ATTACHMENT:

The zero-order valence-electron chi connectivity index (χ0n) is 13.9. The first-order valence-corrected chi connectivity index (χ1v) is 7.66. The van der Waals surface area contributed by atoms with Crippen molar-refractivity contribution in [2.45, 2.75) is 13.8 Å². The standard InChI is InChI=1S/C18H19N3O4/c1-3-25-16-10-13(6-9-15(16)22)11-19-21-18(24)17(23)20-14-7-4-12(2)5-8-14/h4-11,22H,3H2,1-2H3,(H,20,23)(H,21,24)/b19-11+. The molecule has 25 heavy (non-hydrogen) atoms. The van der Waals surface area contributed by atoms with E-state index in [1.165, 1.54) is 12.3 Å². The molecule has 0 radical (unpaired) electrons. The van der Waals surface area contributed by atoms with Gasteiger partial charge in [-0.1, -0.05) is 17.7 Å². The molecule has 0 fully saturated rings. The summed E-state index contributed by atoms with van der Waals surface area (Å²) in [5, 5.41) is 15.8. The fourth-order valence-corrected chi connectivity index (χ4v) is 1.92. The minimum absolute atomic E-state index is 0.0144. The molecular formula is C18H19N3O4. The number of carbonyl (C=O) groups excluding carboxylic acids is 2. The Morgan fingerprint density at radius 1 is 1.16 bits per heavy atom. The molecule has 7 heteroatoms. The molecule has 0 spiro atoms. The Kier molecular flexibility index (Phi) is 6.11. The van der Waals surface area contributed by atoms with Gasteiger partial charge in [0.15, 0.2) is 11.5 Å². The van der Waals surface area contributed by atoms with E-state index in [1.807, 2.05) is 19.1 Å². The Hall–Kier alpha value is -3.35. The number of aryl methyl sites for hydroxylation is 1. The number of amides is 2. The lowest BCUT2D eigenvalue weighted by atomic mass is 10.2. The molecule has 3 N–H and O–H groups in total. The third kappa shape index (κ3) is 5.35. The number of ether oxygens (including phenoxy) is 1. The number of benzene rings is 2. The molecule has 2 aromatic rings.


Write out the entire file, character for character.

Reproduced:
The zero-order valence-electron chi connectivity index (χ0n) is 13.9. The first-order valence-corrected chi connectivity index (χ1v) is 7.66. The van der Waals surface area contributed by atoms with Crippen molar-refractivity contribution in [2.45, 2.75) is 13.8 Å². The standard InChI is InChI=1S/C18H19N3O4/c1-3-25-16-10-13(6-9-15(16)22)11-19-21-18(24)17(23)20-14-7-4-12(2)5-8-14/h4-11,22H,3H2,1-2H3,(H,20,23)(H,21,24)/b19-11+. The molecule has 25 heavy (non-hydrogen) atoms. The van der Waals surface area contributed by atoms with E-state index in [1.165, 1.54) is 12.3 Å². The molecule has 0 radical (unpaired) electrons. The van der Waals surface area contributed by atoms with Gasteiger partial charge in [-0.1, -0.05) is 17.7 Å². The molecule has 0 fully saturated rings. The summed E-state index contributed by atoms with van der Waals surface area (Å²) in [5, 5.41) is 15.8. The fourth-order valence-corrected chi connectivity index (χ4v) is 1.92. The minimum absolute atomic E-state index is 0.0144. The molecular formula is C18H19N3O4. The number of carbonyl (C=O) groups excluding carboxylic acids is 2. The Morgan fingerprint density at radius 1 is 1.16 bits per heavy atom. The molecule has 7 heteroatoms. The molecule has 0 spiro atoms. The Kier molecular flexibility index (Phi) is 6.11. The van der Waals surface area contributed by atoms with Gasteiger partial charge in [0.15, 0.2) is 11.5 Å². The van der Waals surface area contributed by atoms with E-state index in [1.807, 2.05) is 19.1 Å². The Hall–Kier alpha value is -3.35. The number of aryl methyl sites for hydroxylation is 1. The number of amides is 2. The lowest BCUT2D eigenvalue weighted by atomic mass is 10.2. The molecule has 3 N–H and O–H groups in total. The third kappa shape index (κ3) is 5.35. The number of ether oxygens (including phenoxy) is 1. The number of benzene rings is 2. The molecule has 2 aromatic rings.